CLASS 10

Water Resources Class 10 Notes With Exam Questions

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WATER RESOURCES CLASS 10 CONCEPT

  • The main source of water on earth is the hydrological cycle.
  • India receives nearly 4% of the global precipitation to rank 133rd in the world in terms of water availability per person per annum.
  • If water is not conserved, by 2025 a large part of India will face water scarcity.
  • Water scarcity is caused by over-exploitation, excessive use of and unequal access to water among different social groups.
  • In India, most of the energy required to run industries comes from hydroelectric power.
  • The water around us needs to be conserved and managed to safeguard ourselves from health hazards, to ensure food security, continuation of our livelihoods and productive activities, and also to prevent degradation of our natural ecosystem.
  • The multipurpose projects are meant to tackle v rious problems associated with river valleys in an integrated manner.
  • They help to control flood, check soil erosion, provide water for irrigation and drinking purposes, generate electricity for industrie , villages, cities, provide inland navigation, help in preservation of wildlife and development of fisheries.
  • Damodar Valley Corporation — built on iv Damodar — beneficiary states are Jharkhand and West Bengal.
  • Bhakra Nangal — built on river Su lej — beneficiary states are Punjab, Haryana and Rajasthan, Himachal Pradesh
  • Hirakud — built on river Mahanadi — beneficiary state is Orissa.
  • Kosi — built on river Kosi — beneficiary state is Bihar and our neighbouring country Nepal.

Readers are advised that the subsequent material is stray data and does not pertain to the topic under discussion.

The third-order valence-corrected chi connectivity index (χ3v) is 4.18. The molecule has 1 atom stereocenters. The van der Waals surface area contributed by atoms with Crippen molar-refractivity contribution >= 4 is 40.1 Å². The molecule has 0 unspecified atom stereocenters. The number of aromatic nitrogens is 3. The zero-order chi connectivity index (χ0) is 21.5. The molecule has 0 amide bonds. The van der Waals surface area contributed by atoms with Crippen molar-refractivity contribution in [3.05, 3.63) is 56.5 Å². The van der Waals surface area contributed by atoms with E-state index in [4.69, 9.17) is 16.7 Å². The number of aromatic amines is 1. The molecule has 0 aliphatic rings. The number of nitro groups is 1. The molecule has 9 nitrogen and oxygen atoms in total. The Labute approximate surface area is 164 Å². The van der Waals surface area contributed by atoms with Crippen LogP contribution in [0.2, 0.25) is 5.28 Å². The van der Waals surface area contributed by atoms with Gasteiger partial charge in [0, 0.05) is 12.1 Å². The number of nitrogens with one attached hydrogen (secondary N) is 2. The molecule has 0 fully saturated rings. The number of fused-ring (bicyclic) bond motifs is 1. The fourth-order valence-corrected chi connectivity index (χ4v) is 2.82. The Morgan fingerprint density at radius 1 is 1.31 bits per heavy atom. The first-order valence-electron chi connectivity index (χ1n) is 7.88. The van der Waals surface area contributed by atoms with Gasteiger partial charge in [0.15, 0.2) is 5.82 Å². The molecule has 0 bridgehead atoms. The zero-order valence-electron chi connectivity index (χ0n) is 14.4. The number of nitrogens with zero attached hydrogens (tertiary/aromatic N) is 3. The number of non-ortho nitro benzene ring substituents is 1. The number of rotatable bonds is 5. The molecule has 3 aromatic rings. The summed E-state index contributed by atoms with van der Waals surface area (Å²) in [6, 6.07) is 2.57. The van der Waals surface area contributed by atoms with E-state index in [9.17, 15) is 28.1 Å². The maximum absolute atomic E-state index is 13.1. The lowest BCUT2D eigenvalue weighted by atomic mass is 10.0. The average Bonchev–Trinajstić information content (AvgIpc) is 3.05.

• Chambal Valley — built on river Chambal — beneficiary states are Madhya Pradesh and Rajasthan.
  • The greatest example of integrated water management is the building of multipurpose river projects.
  • These include the dam which is built not just for irrigation and flood control but also for generation of hydroelectricity for industrial uses, recreation, inland navigation and fish breeding.
  • Many such projects have caused environmental damages by inducing earthquakes, destroying natural habitats, causing water-borne diseases and water pollution.
  • Rainwater harvesting is a technique of increasing the recharge of groundwater by capturing and storing rainwater by constructing wells, percolating pits and check dams.

( water resources class 10 )

        The main objectives of the rainwater harvesting are :

  1. to meet the increasing demand of water.
  2. to reduce runoff.
  3. to avoid the flooding of roads.
  4. to augment the groundwater storage and raise the water table. 
  5. to reduce groundwater pollution. 
  6. to improve the quality of groundwater.
  • to supplement domestic water requirement during summer and long dry spells.
  • Many thought that given the disadvantages and rising resistance against the multipurpose projects, water harvesting system was a viable alternative, both socio-economically and environmentally.
  • People had in-depth knowledge of rainfall regimes and soil types and developed wide ranging techniques to harvest rainwater, groundwater, river water and floodwater in keeping with the local ecological conditions and their water needs.
  • Rooftop rainwater harvesting has been done in Rajasthan, Meghalaya, Karnataka and Tamil Nadu on a regular and vast basis

WATER RESOURCES CLASS 10 – NCERT QUESTIONS

Q.1.  Choose the right answer from the four alternatives given below :

  • Water becomes a renewable and recha geable resource due to which of the following reasons?

(a) Water table                                                                 (b)  Hydrological cycle

(c) Oceans and seas                                                      (d)  Surface runoff

Ans. (b)   Hydrological cycle

  • Which of the following statements is not an argument in favour of multipurpose river projects?
  • Multipurpose projects bring water to those areas which suffer from water scarcity.
  • Multipurp se projects help to control floods by regulating water flow.
  • Multipurp se projects lead to large scale displacements and loss of livelihood.
  • Multipurpose projects generate electricity for our industries and our homes.

Ans. (c)   Multipurpose projects lead to large scale displacements and loss of livelihood.

Q.2. Based on the information given below, classify each of the situations as ‘suffering from water scarcity’ or not suffering from water scarcity.